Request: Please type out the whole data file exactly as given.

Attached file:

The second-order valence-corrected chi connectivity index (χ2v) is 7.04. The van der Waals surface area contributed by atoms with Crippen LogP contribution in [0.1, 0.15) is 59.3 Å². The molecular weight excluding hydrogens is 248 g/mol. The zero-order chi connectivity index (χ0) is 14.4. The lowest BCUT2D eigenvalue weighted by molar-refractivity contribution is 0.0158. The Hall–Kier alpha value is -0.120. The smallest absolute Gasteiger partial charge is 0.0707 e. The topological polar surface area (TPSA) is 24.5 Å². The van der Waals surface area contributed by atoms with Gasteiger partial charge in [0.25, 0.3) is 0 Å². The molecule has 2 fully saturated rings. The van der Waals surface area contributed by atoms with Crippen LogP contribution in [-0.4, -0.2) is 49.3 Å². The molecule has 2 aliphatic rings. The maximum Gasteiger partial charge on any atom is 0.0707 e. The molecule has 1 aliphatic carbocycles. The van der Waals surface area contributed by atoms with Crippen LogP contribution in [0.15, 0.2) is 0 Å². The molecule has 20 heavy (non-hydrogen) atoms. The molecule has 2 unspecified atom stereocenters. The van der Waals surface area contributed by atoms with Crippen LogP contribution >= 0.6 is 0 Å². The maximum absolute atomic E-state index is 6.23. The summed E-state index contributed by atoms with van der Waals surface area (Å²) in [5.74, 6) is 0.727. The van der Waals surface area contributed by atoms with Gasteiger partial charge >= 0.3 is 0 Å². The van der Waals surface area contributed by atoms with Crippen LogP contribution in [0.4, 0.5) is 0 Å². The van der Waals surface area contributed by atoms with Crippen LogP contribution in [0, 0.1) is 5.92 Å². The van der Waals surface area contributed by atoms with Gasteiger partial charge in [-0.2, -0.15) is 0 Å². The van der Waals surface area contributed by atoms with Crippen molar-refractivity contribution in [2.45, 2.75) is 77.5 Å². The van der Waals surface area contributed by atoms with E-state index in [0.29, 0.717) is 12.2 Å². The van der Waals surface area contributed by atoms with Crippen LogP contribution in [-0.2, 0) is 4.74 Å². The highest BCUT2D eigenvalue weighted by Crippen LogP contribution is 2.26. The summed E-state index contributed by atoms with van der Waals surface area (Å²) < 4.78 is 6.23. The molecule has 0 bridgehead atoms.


The second-order valence-corrected chi connectivity index (χ2v) is 7.04. The van der Waals surface area contributed by atoms with Crippen LogP contribution in [0.1, 0.15) is 59.3 Å². The molecular weight excluding hydrogens is 248 g/mol. The zero-order chi connectivity index (χ0) is 14.4. The lowest BCUT2D eigenvalue weighted by molar-refractivity contribution is 0.0158. The Hall–Kier alpha value is -0.120. The smallest absolute Gasteiger partial charge is 0.0707 e. The topological polar surface area (TPSA) is 24.5 Å². The van der Waals surface area contributed by atoms with Gasteiger partial charge in [0.25, 0.3) is 0 Å². The molecule has 2 fully saturated rings. The van der Waals surface area contributed by atoms with Crippen LogP contribution in [-0.4, -0.2) is 49.3 Å². The molecule has 2 aliphatic rings. The maximum Gasteiger partial charge on any atom is 0.0707 e. The molecule has 1 aliphatic carbocycles. The van der Waals surface area contributed by atoms with Crippen LogP contribution in [0.15, 0.2) is 0 Å². The molecule has 20 heavy (non-hydrogen) atoms. The molecule has 2 unspecified atom stereocenters. The van der Waals surface area contributed by atoms with Crippen LogP contribution >= 0.6 is 0 Å². The maximum absolute atomic E-state index is 6.23. The summed E-state index contributed by atoms with van der Waals surface area (Å²) in [5.74, 6) is 0.727. The van der Waals surface area contributed by atoms with Gasteiger partial charge >= 0.3 is 0 Å². The van der Waals surface area contributed by atoms with Crippen LogP contribution in [0.4, 0.5) is 0 Å². The van der Waals surface area contributed by atoms with Crippen LogP contribution in [0, 0.1) is 5.92 Å². The van der Waals surface area contributed by atoms with Gasteiger partial charge in [-0.2, -0.15) is 0 Å². The van der Waals surface area contributed by atoms with Crippen molar-refractivity contribution in [2.45, 2.75) is 77.5 Å². The van der Waals surface area contributed by atoms with E-state index in [0.29, 0.717) is 12.2 Å². The van der Waals surface area contributed by atoms with Crippen LogP contribution in [-0.2, 0) is 4.74 Å². The highest BCUT2D eigenvalue weighted by Crippen LogP contribution is 2.26. The summed E-state index contributed by atoms with van der Waals surface area (Å²) < 4.78 is 6.23. The molecule has 0 bridgehead atoms.